After a bitter Socialist primary campaign won by Francois Hollande, Martine Aubry, the party leader and primary runner-up has put all her weight behind her former rival. And If Hollande unseats Nicolas Sarkozy for the Presidency, Aubry may be headed for t
PARIS - "Rock solid." That's how Bernard Cazeneuve, a spokesman for Socialist party presidential candidate Francois Hollande describes the candidate's relationship with Martine Aubry. It is a noteworthy description indeed, since Aubry, the leader of the Socialist party, was until recently Hollande's chief rival for the primary nomination for the chance to challenge French President Nicolas Sarkozy.
During a recent joint campaign swing the pair made to the Gandrange steel factory in eastern France, Cazeneuve spoke of "a relationship that was pacified, friendly and constructive."
Three months after losing the Socialist primary to Hollande, Aubry is now on the front line of her former rival's presidential campaign. "I'm always by his side, on all issues," says Aubry before adding that between the former opponents "it's all very natural."
For the Socialist party leader, the scar of the primary has healed. "That's how it works. It's democracy," she says. "That very same night, I was 100% behind him."
Her friends confirm her commitment. "She doesn't have a choice," says Marylise Lebranchu, a Socialist member of parliament. "She has dealt with her failure. Martine knows how to move on." For Jean-Marc Germain, her chief of staff, "Martine is a woman of duty."
Aubry says that it is important, as Socialist party leader, to be Hollande's No. 1 supporter, and get the whole party machine mobilized in the campaign for the May election against Sarkozy.
"It's absolutely obvious that we're different," Aubry says of Hollande. "But I have no reason to hate him. There are people for whom I couldn't have led such a hands-on campaign."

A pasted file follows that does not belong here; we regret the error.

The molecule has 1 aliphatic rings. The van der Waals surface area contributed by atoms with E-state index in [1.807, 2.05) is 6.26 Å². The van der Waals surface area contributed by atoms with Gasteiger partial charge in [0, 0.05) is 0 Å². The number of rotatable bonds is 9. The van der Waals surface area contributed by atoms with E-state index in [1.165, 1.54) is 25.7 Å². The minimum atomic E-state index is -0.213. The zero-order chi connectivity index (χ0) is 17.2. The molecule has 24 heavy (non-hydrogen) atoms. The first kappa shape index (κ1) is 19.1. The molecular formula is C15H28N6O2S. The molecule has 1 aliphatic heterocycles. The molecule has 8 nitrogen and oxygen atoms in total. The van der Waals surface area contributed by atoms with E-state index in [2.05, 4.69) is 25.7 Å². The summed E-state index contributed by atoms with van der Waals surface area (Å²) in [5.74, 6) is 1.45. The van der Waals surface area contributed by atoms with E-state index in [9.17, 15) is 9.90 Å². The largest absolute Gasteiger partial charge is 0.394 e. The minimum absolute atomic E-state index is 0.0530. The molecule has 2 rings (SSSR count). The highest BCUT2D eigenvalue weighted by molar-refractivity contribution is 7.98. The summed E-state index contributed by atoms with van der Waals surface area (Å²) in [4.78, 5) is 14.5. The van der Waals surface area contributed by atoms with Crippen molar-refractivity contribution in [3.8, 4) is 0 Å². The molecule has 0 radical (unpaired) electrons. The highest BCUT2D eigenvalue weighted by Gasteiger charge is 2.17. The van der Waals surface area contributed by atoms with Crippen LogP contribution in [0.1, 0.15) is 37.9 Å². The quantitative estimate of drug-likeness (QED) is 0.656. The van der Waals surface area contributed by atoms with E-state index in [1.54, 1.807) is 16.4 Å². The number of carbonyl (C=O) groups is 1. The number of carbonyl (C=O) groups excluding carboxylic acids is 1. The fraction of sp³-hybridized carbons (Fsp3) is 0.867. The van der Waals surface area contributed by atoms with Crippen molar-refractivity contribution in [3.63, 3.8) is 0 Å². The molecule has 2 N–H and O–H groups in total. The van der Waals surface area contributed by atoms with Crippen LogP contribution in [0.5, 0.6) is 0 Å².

The tandem will have specific roles, according to one Socialist official: "Francois is trying to unite, Martine is striking the blows."
Aubry may not be as blunt, but she doesn't deny that the candidate must be shielded. "Francois' role is to talk to the French people. He doesn't have to constantly react to Sarkozy. In these types of debates, others must jump in."
On the trail
Hollande, who used to be the party leader, knows what it's like to be in her shoes, having experienced the defeats of Socialist candidates in both 2002 and 2007. "Experience proves that a good relationship between the candidate and the party leader is crucial to victory," says Jean-Christophe Cambadelis, a Socialist member of parliament. "The presidency is a solitary fight that you must win as a team."
Hollande, who isn't facing internal attacks like other Socialist candidates in the past, has been taking good care of Aubry. In Gandrange, he touted Aubry's social credentials by celebrating the institution in France of the 35-hour-work-week, one of Aubry's major achievements as Labor Minister.
"I'll be out on the trail," she promises. She says she already has dozens of meetings planned and will be going on several trips abroad on Hollande's behalf. But she's adamant she's not looking past the presidential election, though there are already rumors that she could be the new prime minister if Hollande wins. "I have never positioned myself. My only wish is for us to win," she says. "The choice of a prime minister will come later, depending on what the country needs. I have never worried about it."
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